Scenes from a Marriage – St James’s Theatre

This play asks many questions about souring relationships, especially whether you can pin point the exact moment it went wrong. For this couple the answer is clearly yes – never go to see A Doll’s House! I suffered it for 2 years at A-Level, both in English Literature and Theatre Studies; forced to repeatedly endure Juliette Stephenson playing the obnoxious Nora and her immensely tedious life. And yes, I know there is a highly acclaimed version in the West End at the moment but nothing on earth will drag me there! Going to see this play is absolutely grounds for divorce, so it was no surprise that this was the final straw for Marianne and Johan.

Scenes from a Marriage begins with an immensely smug middle-class couple being interviewed for a woman’s magazine on how they’ve made their 10-year marriage work. He’s an academic scientist, she’s a divorce lawyer and they’re convinced they will always be together. Over the next few hours, we see their relationship unravel, with ‘scenes’ occurring hours to years apart, as the marriage crumbles under the weight of familiarity, contempt, boredom and infidelity.  In many ways this is an unfortunately clichéd affair, Marianne is highly emotional, nagging and constantly wanting to unpick the fabric of their relationship, whilst Johan is laid back, repressed and never thinks about his life too deeply. Some of the plot devices are hopelessly predictable too – of course he has a mid-life crisis affair with a younger woman, starts wearing leather jackets etc etc. And it seems a little unlikely that they lived perfectly for 10 years before the cracks start to show.

However, that aside, this is by no means a bad play to watch; the acting from Olivia Williams and Mark Bazeley, which takes up about 95% of the dialogue, is really superb and you are drawn into their life, almost fascinated  as they begin to destroy each other and re-emerge as somewhat altered people. It’s not easy to watch, it’s intense, depressing and discomforting at times, and there is one very violent scene which seemed as though it would spill off the stage.  I sat in the very front row (a bargain at only £15) which puts you almost frighteningly close to the action, and able to see up the actors noses at the front of the stage. It also has the hardest working stage hands in London, with around 15 scene changes – the stage has no mechanics or fly system so the audience are distracted by projected home videos of the couple while the people in black lug furniture about. There are, of course, similarities with Private Lives which I previously reviewed, and if you missed the excellent Stephens / Chancellor version which has just closed, then this is in the same sphere. Although this Ingmar Bergman play, directed by Trevor Nunn, has none of the whimsy of Coward, Marianne and Johan are, in some ways, a version of Elyot and Amanda with more ordinary lives.  It’s not a perfect play, but the acting makes up for it – and my God it’s better than A Doll’s House.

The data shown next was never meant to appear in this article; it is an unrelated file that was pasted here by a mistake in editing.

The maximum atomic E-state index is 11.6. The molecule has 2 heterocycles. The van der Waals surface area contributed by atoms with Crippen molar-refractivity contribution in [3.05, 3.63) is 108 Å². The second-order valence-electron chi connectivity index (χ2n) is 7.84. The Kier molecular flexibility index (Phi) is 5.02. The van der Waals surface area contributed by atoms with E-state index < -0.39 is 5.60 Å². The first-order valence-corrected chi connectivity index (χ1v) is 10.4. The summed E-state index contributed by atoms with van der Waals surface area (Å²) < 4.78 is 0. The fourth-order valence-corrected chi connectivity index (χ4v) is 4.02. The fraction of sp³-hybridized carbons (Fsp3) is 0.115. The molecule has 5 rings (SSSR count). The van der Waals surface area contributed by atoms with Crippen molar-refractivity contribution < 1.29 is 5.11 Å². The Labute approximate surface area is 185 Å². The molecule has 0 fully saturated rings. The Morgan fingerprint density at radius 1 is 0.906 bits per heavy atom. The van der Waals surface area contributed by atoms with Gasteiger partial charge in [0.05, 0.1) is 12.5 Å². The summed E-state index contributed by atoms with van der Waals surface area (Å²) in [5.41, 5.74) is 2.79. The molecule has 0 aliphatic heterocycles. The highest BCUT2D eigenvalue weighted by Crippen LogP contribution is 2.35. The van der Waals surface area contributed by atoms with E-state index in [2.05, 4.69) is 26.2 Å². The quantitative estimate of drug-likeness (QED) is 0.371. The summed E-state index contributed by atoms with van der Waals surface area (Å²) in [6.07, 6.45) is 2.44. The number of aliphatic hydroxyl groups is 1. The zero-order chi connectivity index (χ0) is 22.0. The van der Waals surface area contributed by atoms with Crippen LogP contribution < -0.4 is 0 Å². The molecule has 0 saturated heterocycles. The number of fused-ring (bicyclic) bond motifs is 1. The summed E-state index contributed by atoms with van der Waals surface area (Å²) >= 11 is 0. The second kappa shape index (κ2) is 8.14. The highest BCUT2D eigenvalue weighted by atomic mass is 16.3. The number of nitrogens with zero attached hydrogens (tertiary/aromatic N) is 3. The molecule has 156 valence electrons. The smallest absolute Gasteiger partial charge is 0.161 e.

Scenes from a Marriage is at the St James’s Theatre until 9 November.

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About Maryam Philpott

This blog takes a more discursive and in-depth approach to reviewing a range of interesting cultural activities in London, covering everything from theatre to exhibitions, films and heritage. I am part of the London theatre critic team for The Reviews Hub where I have professionally reviewed over 300 shows. It was set up in 2007 to review all forms of professional theatre nationwide including Fringe and West End. My background is in social and cultural history and I published a book entitled Air and Sea Power in World War One which examines the experience of the Royal Flying Corps and the Royal Navy. View all posts by Maryam Philpott

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